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A Mahagathbandhan here?

Sentinel Digital DeskBy : Sentinel Digital Desk

  |  23 Dec 2015 12:00 AM GMT

Of late, talk about a mahagathbandhan in Assam, of the kind that was forged in Bihar before the recent Assembly elections there, has been doing the rounds. Chief Minister Tarun Gogoi’s proposal for an alliance between like-minded ‘secular’ political parties to keep the BJP out has been there for quite some time. And amid speculations of a pre-poll alliance between the Congress and the AIUDF, there have been stout and repeated denials from the AIUDF about any such moves. The AIUDF kept claiming that it would fight the forthcoming Assembly elections on its own, and that all speculations about alliances with other parties were to be discounted. Tarun Gogoi of the Congress, however, did express willingness to have an alliance of sorts, but also indicated that his efforts were not taking him very far. That was when a section of the press came up with the news on Monday that an alliance between the Congress and the Asom Ga Parishad (AGP) had been filized. The report also said that the AGP had waited till the last moment for alliance with the BJP, and that in the absence of any fil response, the party was obliged to go in for an alliance with the Congress. It is significant that AGP president Atul Bora and former president Prafulla Kumar Mahanta had already held discussions with Bihar Chief Minister Nitish Kumar (who had achieved notable success in keeping out the BJP by going in for a mahagathbandhan with like-minded parties in Bihar) and Ram Jethmalani. Mahanta had also held discussions with Prashant Kishore who had masterminded the success of the mahagathbandhan in Bihar. It is not yet clear whether the AIUDF, that came into being after the IM(DT) Act was struck down by the Supreme Court, will openly join the alliance between the Congress and the AGP.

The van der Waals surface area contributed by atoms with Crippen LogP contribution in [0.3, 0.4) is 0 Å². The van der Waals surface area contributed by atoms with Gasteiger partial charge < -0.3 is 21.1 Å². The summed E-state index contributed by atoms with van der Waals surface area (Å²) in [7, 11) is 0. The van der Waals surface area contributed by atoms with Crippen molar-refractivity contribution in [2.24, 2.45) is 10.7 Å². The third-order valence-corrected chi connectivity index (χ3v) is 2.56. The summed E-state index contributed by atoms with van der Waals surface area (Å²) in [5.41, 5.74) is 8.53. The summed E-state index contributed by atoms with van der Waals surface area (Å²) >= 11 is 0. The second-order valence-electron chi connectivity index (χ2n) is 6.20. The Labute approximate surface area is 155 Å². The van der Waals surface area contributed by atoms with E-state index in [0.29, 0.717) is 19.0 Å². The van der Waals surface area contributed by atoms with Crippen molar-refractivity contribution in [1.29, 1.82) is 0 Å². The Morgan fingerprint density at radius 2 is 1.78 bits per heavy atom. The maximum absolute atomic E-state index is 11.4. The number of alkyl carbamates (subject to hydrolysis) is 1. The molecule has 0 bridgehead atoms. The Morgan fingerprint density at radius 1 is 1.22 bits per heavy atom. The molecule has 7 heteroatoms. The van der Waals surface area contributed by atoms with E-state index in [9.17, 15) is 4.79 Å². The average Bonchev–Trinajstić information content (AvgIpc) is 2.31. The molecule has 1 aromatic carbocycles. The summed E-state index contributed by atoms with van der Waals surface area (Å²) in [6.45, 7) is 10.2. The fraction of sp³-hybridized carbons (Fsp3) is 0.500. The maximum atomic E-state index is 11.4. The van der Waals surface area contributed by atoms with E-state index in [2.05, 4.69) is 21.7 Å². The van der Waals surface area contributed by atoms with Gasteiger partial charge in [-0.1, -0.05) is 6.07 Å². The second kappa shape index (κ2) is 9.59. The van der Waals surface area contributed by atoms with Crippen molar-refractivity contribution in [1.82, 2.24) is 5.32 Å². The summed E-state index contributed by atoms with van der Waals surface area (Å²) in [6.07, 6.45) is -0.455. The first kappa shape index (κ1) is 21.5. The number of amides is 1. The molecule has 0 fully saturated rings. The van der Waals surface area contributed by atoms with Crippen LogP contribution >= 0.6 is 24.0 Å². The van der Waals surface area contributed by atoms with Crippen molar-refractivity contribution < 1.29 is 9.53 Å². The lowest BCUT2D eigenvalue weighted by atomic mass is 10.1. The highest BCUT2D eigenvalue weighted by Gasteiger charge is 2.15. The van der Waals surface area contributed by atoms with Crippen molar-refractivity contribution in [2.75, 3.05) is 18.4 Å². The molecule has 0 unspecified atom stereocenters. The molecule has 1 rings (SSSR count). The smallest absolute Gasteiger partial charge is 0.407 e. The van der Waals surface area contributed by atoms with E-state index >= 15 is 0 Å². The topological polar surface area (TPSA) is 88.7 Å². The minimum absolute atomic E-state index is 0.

Amid all this speculation about the proposed mahagathbandhan in Assam, the AGP has denied that it has any kind of poll ties with the Congress and the AIUDF. On Monday, the AGP clarified that it had not held any discussion with either the Congress or the AIUDF. In a statement made in Guwahati, AGP general secretary the Ramendra rayan Kalita said that there could not be any question of the AGP entering into any alliance with political parties that were playing the role of protector of the illegal migrants. He said that the AGP would arrive at a political decision on electoral alliance by keeping its origil character intact and by upholding the interests of the indigenous people of the State. This was the very least that could be expected from a political party that had its genesis in the six-year long Assam Movement against the illegal presence of foreign tiols in the State and the inclusion of their mes in the electoral roll of the State. Considering that the Congress had a major role in promoting such illegal migration from Bangladesh over the years, a political party like the AGP would not have any moral justification in aligning with one that was largely responsible for its having to launch the Assam Movement against foreign tiols illegally residing in Assam. It would have even stronger reasons to reject any overtures by a political party like the AIUDF that neither has a tiol character despite its me nor is democratic in the true sense of the word, but is actually a political party that supports the foreign tiols residing illegally in the State. The AGP must not let itself forget that the AIUDF came into being on the Supreme Court’s comprehensive verdict against the IM(DT) Act which the AGP had consistently opposed all through. There is no denying that the AGP does not have too many choices in the forthcoming elections, and that its prospects without some kind of an electoral alliance are extremely limited. Even so, it cannot afford to jeopardise its credibility, and should, therefore, do well to confine its alliances with other regiol parties that represent the different ethnic groups of the State.

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